Where should you use imagery and metaphors in your texts?

A strategy ensures that you are on the right track. That you are working towards relevant and realistic goals - and that all your efforts make sense in relation to your goals

When creating an SEO strategy (or evaluating your current one), there are many questions to ask, twist and turn.

A common misconception is to opt-in to all SEO measures. It is rather a non-choice, a non-strategy.

I believe an SEO strategy is about assessing what actions make sense for the specific situation - not pulling all the cool SEO tricks out of the toolbox at once.

So here are 19 questions to ask yourself, your (marketing) team, your SEO agency or maybe just your cat.

This is a test

1. What do you want to achieve? - Both business goals and marketing goals?

SEO is not a business goal or a marketing goal. That's why you don't start by scratching your head over which keywords you should be on page 1 for. That would be a backwards approach. You start by making it clear what your business and marketing goals are.

If you own an online clothing store, one of your business goals may be to sell far more dresses from your new collection than the number of dresses you sold from your last collection. To achieve this, you need to have some marketing goals.

  • More brand awareness
  • More traffic to your website, which can help you learn more about your target audiences and what makes them convert
  • Reaching the very ready-to-buy dress lovers out there who are eager to click your dresses into the basket

Once you know what your marketing goals are, you can plan your SEO strategy.

The key takeaway here is that your SEO strategy should be linked to your marketing goals - which should serve your business goals.

Here it's important that you get clear on what SEO can and cannot do.

2. Why does SEO make sense for your business?

If you have a limited marketing budget, SEO might not be the most important thing for your business right now. Maybe your website is so old and slow that it's smarter to throw money at a new website.

Maybe you have a limited time sale of last year's collection that you need to sell in a hurry - where PPC marketing like Facebook Ads or Google Shopping Ads makes more sense.

3. What resources should you spend on your SEO strategy?

Every strategy requires resources to execute. Find out if you have an existing team that can do your SEO, if you need to hire new brains, if you need to hire an SEO agency or something else entirely.

4. Who are your target audiences?

Before you get down to the nitty-gritty of SEO, you should take a deep dive into who your target audiences are. What are they interested in? And what is important to them?

5. Where in the customer journey is it important for you to reach your target groups? And what pain points do they have here?

Your audiences naturally Google different things depending on where they are in the customer journey. It's not the same thing they Google when they are just starting to notice their pain point and don't know the solution yet as when they know what they want to buy, where and why.

Part of your SEO strategy should be to map out which stages of the buying process it makes sense for you to be visible in.

It's a good idea to be visible and helpful at all stages - from start to finish. But if you don't have the resources, you need to prioritize. Read more about how to do a keyword analysis based on the customer journey here.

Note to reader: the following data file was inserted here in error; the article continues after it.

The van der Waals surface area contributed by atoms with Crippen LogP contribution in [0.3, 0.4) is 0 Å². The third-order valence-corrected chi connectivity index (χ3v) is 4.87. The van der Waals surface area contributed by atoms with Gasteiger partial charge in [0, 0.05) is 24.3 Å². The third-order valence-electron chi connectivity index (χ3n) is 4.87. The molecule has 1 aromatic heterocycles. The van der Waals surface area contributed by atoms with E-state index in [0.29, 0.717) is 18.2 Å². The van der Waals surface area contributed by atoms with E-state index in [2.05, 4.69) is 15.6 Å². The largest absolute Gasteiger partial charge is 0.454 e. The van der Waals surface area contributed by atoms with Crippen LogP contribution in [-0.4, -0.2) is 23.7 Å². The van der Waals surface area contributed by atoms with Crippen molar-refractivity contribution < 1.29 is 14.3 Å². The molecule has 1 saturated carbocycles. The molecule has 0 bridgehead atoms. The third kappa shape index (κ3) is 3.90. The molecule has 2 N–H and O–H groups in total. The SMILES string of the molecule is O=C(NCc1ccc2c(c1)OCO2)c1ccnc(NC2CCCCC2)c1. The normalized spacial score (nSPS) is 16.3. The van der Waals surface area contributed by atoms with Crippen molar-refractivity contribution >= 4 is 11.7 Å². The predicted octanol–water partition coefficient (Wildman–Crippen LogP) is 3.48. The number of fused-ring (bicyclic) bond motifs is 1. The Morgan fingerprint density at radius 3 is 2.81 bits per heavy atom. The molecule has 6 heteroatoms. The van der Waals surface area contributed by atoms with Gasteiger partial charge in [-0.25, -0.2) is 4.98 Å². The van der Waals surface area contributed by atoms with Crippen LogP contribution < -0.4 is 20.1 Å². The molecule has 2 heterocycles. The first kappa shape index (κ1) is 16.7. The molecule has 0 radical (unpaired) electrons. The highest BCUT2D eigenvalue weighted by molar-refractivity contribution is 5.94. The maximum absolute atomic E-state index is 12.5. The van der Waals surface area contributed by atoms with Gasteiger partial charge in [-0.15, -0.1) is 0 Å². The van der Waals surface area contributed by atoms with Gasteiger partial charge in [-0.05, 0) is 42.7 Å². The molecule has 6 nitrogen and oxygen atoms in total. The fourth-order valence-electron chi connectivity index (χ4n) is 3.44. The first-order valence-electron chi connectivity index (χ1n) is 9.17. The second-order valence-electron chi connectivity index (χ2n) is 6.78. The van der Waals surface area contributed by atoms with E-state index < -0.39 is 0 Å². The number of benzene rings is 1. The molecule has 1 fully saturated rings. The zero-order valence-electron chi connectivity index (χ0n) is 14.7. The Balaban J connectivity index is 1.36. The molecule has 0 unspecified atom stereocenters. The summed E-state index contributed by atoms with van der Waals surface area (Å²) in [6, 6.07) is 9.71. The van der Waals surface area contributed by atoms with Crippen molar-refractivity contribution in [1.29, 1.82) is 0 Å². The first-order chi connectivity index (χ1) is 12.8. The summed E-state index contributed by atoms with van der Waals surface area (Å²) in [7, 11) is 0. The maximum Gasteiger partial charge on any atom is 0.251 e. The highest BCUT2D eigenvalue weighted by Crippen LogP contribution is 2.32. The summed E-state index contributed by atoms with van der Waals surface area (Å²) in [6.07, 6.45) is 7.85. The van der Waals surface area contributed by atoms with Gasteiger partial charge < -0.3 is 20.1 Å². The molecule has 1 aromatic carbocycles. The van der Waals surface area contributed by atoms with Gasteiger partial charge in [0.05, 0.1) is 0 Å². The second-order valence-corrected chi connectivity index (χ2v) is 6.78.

6. What are the search intents of your target audiences?

As part of your keyword analysis, you should brainstorm all the different intents your target audiences may have when Googling. When a page is ranked on page 1 of Google search results, 99% of the time it's because Google thinks it solves the searcher's query.

So find out what the Googlers' intentions are when they hit the keys - and surprise them with even better content than they dared hope for.

7. What is special about your business?

Find out what you can do differently or even better than your biggest competitors. Think about:

  • How can you position yourself?
  • What can you look for in searches like "your product/service/name vs. your competitor's product/service/name"
  • How can you deliver something better or completely different than your competitors?
  • What unique selling points can you hit on?

As you become more aware of how you stand out, you also become more aware of how you can help your target audiences and how they should find you in search results.

8. Who are your competitors?

To fully understand your market and your own business, you need to understand your competitors. It's the same when it comes to your SEO strategy.

Zoom in on what your competitors do well - and what they do less well. This includes everything from their content, the structure of their website, the links they have and the keywords they target. 

9. What are you ranking on right now?

Examining what you're ranking on right now will give you an insight into where there is untapped potential. Low-hanging fruit or gaps in the market.

Maybe you're on page 2 for the search term "maxi dresses" and can't be found at all for the search "summer dresses 2019".

It could also be that you've been at the top of page 1 for a long time on a keyword that you thought would get you off the ground - but hasn't given you noticeable results. This could be a sign that it's not the right keyword for your business.